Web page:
The lack of effective regulation covering herbal remedies and dietary supplements is well-known. The General Accounting Office has warned Congress about the widespread deceptive and illegal marketing of such remedies. And there are numerous studies which illustrate the potential dangers of unregulated and inadequately tested herbal products. Apart from the issues that such remedies are often put together on the basis of unscientific mythological understandings of health and disease, or that they are marketed on the basis of the naturalistic fallacy, the notion that such remedies can be viewed as “natural” and so are automatically safe, and that they are seldom rigorously evaluated through adequate pre-clinical and clinical trial testing, one big problem with herbal and other Chinese Medicine products is that practitioners and patients often don’t even know what they contain.
For example, I’ve written previously about Yunnan Paiyao, which is supposed to control bleeding, both topically and systemically. Many preparations of this product don’t even list an active ingredient. I cannot imagine most people being willing to take a medicine when the manufacturer refused to disclose the ingredients, but the same sensible caution doesn’t always seem to be applied to herbal products.
Of course, many Traditional Chinese Medicine products do list their ingredients, but given the problems with label accuracy for other unregulated alternative remedies, such as probiotics, some skepticism about the accuracy of these labels seems warranted. An objective method for determining what such remedies actually contain would be a good start in evaluating their quality control and the potential for harm from undisclosed ingredients.
Some studies have looked at chemical components, including undisclosed pharmaceuticals and heavy metals. A recent pilot study has taken a different approach, trying to identify the plant and animal ingredients through identification of DNA found in the products.
Coghlan ML. Deep sequencing of plant and animal DNA within traditional Chinese medicines reveals legality issues and health safety concerns. PLOS Genetics. 2012;8(4):e1002675.
The authors looked at 28 samples of TCM products seized by the Australian customs service and were able to identify plant and animal components of 15 products. One of the methodological problems with this approach is that databases of DNA sequences, particularly for plants, are not yet sufficiently extensive to allow precise species-level identification of many plants. However, these databases are growing rapidly, and the precision of this technique is likely to be excellent as the reference resources improve.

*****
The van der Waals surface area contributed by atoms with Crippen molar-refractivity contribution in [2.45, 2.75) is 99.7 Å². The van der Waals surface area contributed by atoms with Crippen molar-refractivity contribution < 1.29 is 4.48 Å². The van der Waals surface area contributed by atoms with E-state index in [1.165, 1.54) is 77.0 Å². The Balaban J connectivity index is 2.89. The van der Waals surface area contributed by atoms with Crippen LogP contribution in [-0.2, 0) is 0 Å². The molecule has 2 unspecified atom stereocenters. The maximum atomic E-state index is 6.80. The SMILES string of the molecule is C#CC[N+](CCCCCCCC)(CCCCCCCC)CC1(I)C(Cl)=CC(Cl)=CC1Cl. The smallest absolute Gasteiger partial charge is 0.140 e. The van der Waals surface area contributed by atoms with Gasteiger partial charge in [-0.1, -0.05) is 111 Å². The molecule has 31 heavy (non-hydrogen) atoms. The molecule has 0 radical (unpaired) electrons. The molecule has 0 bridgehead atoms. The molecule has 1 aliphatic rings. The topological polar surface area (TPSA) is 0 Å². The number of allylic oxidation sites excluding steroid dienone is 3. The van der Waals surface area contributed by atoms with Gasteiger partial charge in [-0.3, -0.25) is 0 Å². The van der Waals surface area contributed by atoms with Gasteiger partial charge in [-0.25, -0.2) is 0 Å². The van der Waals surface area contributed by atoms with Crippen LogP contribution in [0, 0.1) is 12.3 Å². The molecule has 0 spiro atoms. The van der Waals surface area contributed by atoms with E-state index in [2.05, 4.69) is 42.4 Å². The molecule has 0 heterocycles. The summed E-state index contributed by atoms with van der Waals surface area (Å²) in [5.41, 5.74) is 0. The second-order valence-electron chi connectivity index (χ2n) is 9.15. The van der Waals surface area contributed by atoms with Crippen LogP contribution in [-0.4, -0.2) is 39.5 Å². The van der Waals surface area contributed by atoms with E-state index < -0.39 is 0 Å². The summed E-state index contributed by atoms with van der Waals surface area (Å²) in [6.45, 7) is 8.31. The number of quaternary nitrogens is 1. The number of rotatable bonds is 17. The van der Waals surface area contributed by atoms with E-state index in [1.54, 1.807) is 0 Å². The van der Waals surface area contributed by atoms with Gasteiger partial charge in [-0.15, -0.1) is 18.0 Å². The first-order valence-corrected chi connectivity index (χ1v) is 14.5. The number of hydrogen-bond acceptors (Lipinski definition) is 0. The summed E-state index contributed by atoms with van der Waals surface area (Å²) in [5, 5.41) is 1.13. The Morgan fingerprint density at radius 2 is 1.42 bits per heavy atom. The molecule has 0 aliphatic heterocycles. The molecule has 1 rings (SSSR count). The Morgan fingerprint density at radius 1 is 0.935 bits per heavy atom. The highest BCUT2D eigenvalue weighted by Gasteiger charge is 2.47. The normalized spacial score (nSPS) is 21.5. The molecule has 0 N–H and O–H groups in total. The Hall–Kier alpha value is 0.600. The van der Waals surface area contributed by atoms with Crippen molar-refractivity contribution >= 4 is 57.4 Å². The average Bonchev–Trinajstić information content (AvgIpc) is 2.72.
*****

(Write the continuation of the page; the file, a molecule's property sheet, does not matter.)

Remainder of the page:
Examples of the usual sorts of concerns did surface in the study. Plants with known toxic properties were identified in 4/15 samples, including Ephedra, and Asarum, a potential source of aristolochic acid, which is a TCM ingredient known to cause kidney failure and urinary tract cancer. The authors did not evaluate the samples to determine if these toxins were actually present, though they indicated that combining such standard chemical analysis with their DNA sequencing approach would be the optimal way to evaluate such products.
The study also identified DNA from known endangered species of both plants and animals, including bears and Saiga antelope. TCM remedies made from parts of endangered species are a significant environmental problem which is particularly infuriating since there is no reasonable evidence to suggest the inclusion of these ingredients has any actual health benefit. Sympathetic magic and other mythological foundations for such practices are not legitimate reasons to contribute to the threats to endangered animal and plant species.
Finally, the study identified significant mislabeling. 78% of the samples contained DNA for species of animals not listed on the label. Sheep, goats, water buffalo, and cows were found, among other species, and these likely represent adulteration with cheaper, easier to acquire ingredients replacing traditional ingredients such as those from bear and Saiga antelope. While this may reduce the risk to such endangered species, one can hardly approve of substituting animal products with no demonstrated health effects for other animal products with no evidence of health benefits and then not even honestly labeling the products.
Though this particular study looked at a very limited selection of remedies and only identified a relatively small set of ingredients, it demonstrates both that such methods can be useful in identifying the true constituents of TCM products and also that these products can contain ingredients that are toxic, that come from endangered species, or that aren’t listed on the labels. Such problems aren’t likely to improve without meaningful regulations requiring thorough and accurate labeling, independent monitoring of compliance with label regulations, and ideally requirements for reasonable evidence of safety and efficacy before the products can be marketed at all. Unfortunately, none of these sensible requirements seem likely to be put in place any time soon.